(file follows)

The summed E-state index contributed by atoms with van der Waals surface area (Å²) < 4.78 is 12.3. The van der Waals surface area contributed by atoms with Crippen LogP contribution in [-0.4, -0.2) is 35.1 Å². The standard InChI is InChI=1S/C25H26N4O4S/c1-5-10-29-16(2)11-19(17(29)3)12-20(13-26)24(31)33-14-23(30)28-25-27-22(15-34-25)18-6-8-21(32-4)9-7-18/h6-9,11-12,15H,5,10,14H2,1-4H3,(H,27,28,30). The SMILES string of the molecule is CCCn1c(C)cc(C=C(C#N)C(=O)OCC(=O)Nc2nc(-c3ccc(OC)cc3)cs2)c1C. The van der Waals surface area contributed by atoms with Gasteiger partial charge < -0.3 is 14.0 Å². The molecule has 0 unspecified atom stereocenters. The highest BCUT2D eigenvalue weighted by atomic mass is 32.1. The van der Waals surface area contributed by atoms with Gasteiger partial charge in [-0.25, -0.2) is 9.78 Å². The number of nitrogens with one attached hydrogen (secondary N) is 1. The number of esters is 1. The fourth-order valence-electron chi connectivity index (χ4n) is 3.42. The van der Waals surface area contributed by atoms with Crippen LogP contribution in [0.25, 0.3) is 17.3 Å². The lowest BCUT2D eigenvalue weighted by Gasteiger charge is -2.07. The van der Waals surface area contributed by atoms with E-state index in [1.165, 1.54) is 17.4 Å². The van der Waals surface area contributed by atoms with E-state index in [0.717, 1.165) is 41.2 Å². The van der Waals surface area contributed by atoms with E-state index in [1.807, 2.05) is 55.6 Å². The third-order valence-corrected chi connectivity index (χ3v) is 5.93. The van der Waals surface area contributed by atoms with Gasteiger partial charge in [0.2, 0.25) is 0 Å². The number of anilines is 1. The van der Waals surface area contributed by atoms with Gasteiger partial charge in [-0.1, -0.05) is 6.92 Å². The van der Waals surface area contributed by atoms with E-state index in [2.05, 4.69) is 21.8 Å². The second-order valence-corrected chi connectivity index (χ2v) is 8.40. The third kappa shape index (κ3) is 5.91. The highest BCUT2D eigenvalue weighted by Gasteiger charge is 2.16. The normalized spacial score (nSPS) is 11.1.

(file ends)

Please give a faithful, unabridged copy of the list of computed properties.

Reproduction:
The summed E-state index contributed by atoms with van der Waals surface area (Å²) < 4.78 is 12.3. The van der Waals surface area contributed by atoms with Crippen LogP contribution in [-0.4, -0.2) is 35.1 Å². The standard InChI is InChI=1S/C25H26N4O4S/c1-5-10-29-16(2)11-19(17(29)3)12-20(13-26)24(31)33-14-23(30)28-25-27-22(15-34-25)18-6-8-21(32-4)9-7-18/h6-9,11-12,15H,5,10,14H2,1-4H3,(H,27,28,30). The SMILES string of the molecule is CCCn1c(C)cc(C=C(C#N)C(=O)OCC(=O)Nc2nc(-c3ccc(OC)cc3)cs2)c1C. The van der Waals surface area contributed by atoms with Gasteiger partial charge < -0.3 is 14.0 Å². The molecule has 0 unspecified atom stereocenters. The highest BCUT2D eigenvalue weighted by atomic mass is 32.1. The van der Waals surface area contributed by atoms with Gasteiger partial charge in [-0.25, -0.2) is 9.78 Å². The number of nitrogens with one attached hydrogen (secondary N) is 1. The number of esters is 1. The fourth-order valence-electron chi connectivity index (χ4n) is 3.42. The van der Waals surface area contributed by atoms with Crippen LogP contribution in [0.25, 0.3) is 17.3 Å². The lowest BCUT2D eigenvalue weighted by Gasteiger charge is -2.07. The van der Waals surface area contributed by atoms with E-state index in [1.165, 1.54) is 17.4 Å². The van der Waals surface area contributed by atoms with E-state index in [0.717, 1.165) is 41.2 Å². The van der Waals surface area contributed by atoms with E-state index in [1.807, 2.05) is 55.6 Å². The third-order valence-corrected chi connectivity index (χ3v) is 5.93. The van der Waals surface area contributed by atoms with Gasteiger partial charge in [0.2, 0.25) is 0 Å². The number of anilines is 1. The van der Waals surface area contributed by atoms with Gasteiger partial charge in [-0.1, -0.05) is 6.92 Å². The van der Waals surface area contributed by atoms with E-state index in [2.05, 4.69) is 21.8 Å². The second-order valence-corrected chi connectivity index (χ2v) is 8.40. The third kappa shape index (κ3) is 5.91. The highest BCUT2D eigenvalue weighted by Gasteiger charge is 2.16. The normalized spacial score (nSPS) is 11.1.